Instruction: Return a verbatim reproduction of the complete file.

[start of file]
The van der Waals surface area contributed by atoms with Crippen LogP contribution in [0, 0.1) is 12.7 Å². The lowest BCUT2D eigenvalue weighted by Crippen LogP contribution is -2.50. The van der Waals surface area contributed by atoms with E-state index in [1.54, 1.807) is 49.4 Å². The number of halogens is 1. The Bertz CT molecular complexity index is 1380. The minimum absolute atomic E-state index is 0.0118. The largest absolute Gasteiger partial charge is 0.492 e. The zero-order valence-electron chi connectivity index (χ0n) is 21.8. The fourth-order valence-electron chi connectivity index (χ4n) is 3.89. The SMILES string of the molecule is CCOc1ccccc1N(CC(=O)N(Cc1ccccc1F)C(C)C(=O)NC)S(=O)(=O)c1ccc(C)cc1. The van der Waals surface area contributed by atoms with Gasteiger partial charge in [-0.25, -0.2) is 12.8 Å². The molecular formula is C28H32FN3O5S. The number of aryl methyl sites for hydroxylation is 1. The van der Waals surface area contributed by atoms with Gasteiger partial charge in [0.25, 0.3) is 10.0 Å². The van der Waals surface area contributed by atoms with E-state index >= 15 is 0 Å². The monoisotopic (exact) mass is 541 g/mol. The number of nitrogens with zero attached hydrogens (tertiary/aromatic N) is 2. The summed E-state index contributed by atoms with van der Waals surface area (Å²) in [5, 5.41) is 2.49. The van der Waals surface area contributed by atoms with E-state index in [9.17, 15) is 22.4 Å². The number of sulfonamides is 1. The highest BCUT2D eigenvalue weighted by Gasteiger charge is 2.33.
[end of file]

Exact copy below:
The van der Waals surface area contributed by atoms with Crippen LogP contribution in [0, 0.1) is 12.7 Å². The lowest BCUT2D eigenvalue weighted by Crippen LogP contribution is -2.50. The van der Waals surface area contributed by atoms with E-state index in [1.54, 1.807) is 49.4 Å². The number of halogens is 1. The Bertz CT molecular complexity index is 1380. The minimum absolute atomic E-state index is 0.0118. The largest absolute Gasteiger partial charge is 0.492 e. The zero-order valence-electron chi connectivity index (χ0n) is 21.8. The fourth-order valence-electron chi connectivity index (χ4n) is 3.89. The SMILES string of the molecule is CCOc1ccccc1N(CC(=O)N(Cc1ccccc1F)C(C)C(=O)NC)S(=O)(=O)c1ccc(C)cc1. The van der Waals surface area contributed by atoms with Gasteiger partial charge in [-0.25, -0.2) is 12.8 Å². The molecular formula is C28H32FN3O5S. The number of aryl methyl sites for hydroxylation is 1. The van der Waals surface area contributed by atoms with Gasteiger partial charge in [0.25, 0.3) is 10.0 Å². The van der Waals surface area contributed by atoms with E-state index >= 15 is 0 Å². The monoisotopic (exact) mass is 541 g/mol. The number of nitrogens with zero attached hydrogens (tertiary/aromatic N) is 2. The summed E-state index contributed by atoms with van der Waals surface area (Å²) in [5, 5.41) is 2.49. The van der Waals surface area contributed by atoms with E-state index in [9.17, 15) is 22.4 Å². The number of sulfonamides is 1. The highest BCUT2D eigenvalue weighted by Gasteiger charge is 2.33.